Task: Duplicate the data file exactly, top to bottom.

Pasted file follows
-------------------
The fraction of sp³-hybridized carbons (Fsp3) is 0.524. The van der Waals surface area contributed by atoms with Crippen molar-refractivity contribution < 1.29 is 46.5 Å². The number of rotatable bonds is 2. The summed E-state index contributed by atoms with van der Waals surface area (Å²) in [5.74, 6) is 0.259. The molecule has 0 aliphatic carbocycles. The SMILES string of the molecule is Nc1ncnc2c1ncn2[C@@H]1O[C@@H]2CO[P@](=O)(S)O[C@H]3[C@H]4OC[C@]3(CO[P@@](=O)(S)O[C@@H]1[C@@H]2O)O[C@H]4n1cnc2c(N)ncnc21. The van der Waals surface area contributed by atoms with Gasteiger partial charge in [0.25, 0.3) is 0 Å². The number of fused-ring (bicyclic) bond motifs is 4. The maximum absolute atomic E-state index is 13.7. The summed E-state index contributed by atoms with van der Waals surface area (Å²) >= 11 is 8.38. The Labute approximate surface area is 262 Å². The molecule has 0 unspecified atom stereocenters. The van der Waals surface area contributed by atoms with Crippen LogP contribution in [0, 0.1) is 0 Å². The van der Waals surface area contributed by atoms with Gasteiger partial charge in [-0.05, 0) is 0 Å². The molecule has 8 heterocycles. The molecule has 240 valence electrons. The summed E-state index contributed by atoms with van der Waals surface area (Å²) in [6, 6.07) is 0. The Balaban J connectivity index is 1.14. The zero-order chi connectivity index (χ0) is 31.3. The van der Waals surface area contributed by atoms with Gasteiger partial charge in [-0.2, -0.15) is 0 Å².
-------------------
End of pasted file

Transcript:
The fraction of sp³-hybridized carbons (Fsp3) is 0.524. The van der Waals surface area contributed by atoms with Crippen molar-refractivity contribution < 1.29 is 46.5 Å². The number of rotatable bonds is 2. The summed E-state index contributed by atoms with van der Waals surface area (Å²) in [5.74, 6) is 0.259. The molecule has 0 aliphatic carbocycles. The SMILES string of the molecule is Nc1ncnc2c1ncn2[C@@H]1O[C@@H]2CO[P@](=O)(S)O[C@H]3[C@H]4OC[C@]3(CO[P@@](=O)(S)O[C@@H]1[C@@H]2O)O[C@H]4n1cnc2c(N)ncnc21. The van der Waals surface area contributed by atoms with Gasteiger partial charge in [0.25, 0.3) is 0 Å². The number of fused-ring (bicyclic) bond motifs is 4. The maximum absolute atomic E-state index is 13.7. The summed E-state index contributed by atoms with van der Waals surface area (Å²) >= 11 is 8.38. The Labute approximate surface area is 262 Å². The molecule has 0 unspecified atom stereocenters. The van der Waals surface area contributed by atoms with Crippen LogP contribution in [0, 0.1) is 0 Å². The van der Waals surface area contributed by atoms with Gasteiger partial charge in [-0.05, 0) is 0 Å². The molecule has 8 heterocycles. The molecule has 240 valence electrons. The summed E-state index contributed by atoms with van der Waals surface area (Å²) in [6, 6.07) is 0. The Balaban J connectivity index is 1.14. The zero-order chi connectivity index (χ0) is 31.3. The van der Waals surface area contributed by atoms with Gasteiger partial charge in [-0.2, -0.15) is 0 Å².